too (i.e. it would be her egg, not mine), and they are very hard to come by. We tried with one lovely woman for a while, but it didn’t work, so then it was back to square one, trying to find someone else amazing enough to offer us that incredible gift. We were so lucky that Leila chose us. One of the more frustrating experiences was having to go through the lengthy adoption process with CYFS. The law doesn’t really “fit” around surrogacy – it’s woefully outdated – so even though Alice is Alan’s biological child, we both still had to adopt her.
Once you finally arrived on the continent of motherhood, was it what you expected?
I didn’t know what to expect. I don’t think anyone does. No one can prepare you for the exhuastion, or the times when you’re convinced you’re doing everything wrong – nor for the moments of quiet bliss.
Watching a young child discover language is such a joy. As a writer, how have you found the process?
Utterly fascinating – seeing her learn words, but also seeing her starting to grasp what language can do. She can be very persuasive!
I love the scene in your latest book about missing opportunities to teach Alice her colours. Are you an anxious parent?
No. I think Alan does enough worrying for both of us!
You’ve posted on Facebook lately about potty training Alice. How’s that going? Any pro tips?
None! I would like some, though. We’re using a sticker chart and lots of positive reinforcement and I have bought her some special undies... it can be very slow going.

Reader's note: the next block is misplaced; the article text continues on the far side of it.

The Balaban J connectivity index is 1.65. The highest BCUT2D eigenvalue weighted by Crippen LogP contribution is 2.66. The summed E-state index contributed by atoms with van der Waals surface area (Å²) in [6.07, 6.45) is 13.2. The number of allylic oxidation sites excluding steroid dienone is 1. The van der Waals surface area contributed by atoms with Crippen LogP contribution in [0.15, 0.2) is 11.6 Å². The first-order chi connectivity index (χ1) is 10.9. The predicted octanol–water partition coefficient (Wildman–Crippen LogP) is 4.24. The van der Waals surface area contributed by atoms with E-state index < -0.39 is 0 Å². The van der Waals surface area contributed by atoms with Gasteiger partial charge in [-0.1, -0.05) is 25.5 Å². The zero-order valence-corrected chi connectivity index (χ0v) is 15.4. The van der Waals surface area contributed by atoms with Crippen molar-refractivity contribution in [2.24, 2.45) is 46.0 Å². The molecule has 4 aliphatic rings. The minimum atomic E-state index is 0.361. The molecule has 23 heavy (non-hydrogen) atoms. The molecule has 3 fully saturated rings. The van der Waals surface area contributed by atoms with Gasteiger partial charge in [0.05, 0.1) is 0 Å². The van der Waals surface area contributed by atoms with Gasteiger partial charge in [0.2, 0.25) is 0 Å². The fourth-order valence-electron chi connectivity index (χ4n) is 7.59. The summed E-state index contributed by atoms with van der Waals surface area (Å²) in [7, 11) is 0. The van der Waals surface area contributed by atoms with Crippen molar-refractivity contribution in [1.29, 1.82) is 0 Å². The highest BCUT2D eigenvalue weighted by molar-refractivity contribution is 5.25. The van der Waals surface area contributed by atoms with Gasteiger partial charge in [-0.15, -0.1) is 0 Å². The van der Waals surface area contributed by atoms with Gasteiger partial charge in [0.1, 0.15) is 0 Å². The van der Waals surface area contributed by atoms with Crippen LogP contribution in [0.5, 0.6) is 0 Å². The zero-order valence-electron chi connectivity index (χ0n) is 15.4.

Two books in three years on top of a baby. That thing about the ‘pram in the hall’ being the enemy of good writing hasn’t slowed you down at all. How and when do you find time to write?
I’ve had to adjust my schedule and my overall expectations. I used to make myself write 500 words per day, which I spread over the morning and afternoon. These days, the only time I can write is first thing in the morning, so I get up at 6am and make myself produce 200 words before 8am. It all adds up, though.
Have you experienced any of the conflict between the demands of motherhood versus a creative career? Both are all-consuming.
Yes, absolutely. I love hearing Alice’s busy little feet running down the hall to my office, but if I’m in the middle of a tricky bit of writing – which is most of the time – It’s difficult to pick up the thread again after I’ve looked at her latest imaginary injury (why do they love plasters so much?) or hidden behind the curtains with her.
You’ve had a demanding year, with festivals in Toronto, South Africa and all over NZ. How do you cope with being away from Alice? Who looks after her?
On top of my two teaching jobs and my writing, I had 46 book events or interviews, which is horrifying for a committed introvert! I had to make do with talking to Alice via Skype whenever I was away. I do wonder why women are still being asked who looks after their children if they’re working – men are not asked that question. To answer it, though – my husband Alan does the lion’s share of the childcare, so he does.
Top left: Alan, Alice & Chidgey (also right). Bottom, L-R: Rikk & Leila (Chidgey’s surrogate) with daughter Freya; then Alan, Alice & Chidgey with Leila’s daughter, Poppy, in front; and Donna & Matilda, far right, the result of Alan’s sperm donation.
The Beat of the Pendulum by Catherine Chidgey Victoria University Press, RRP $35.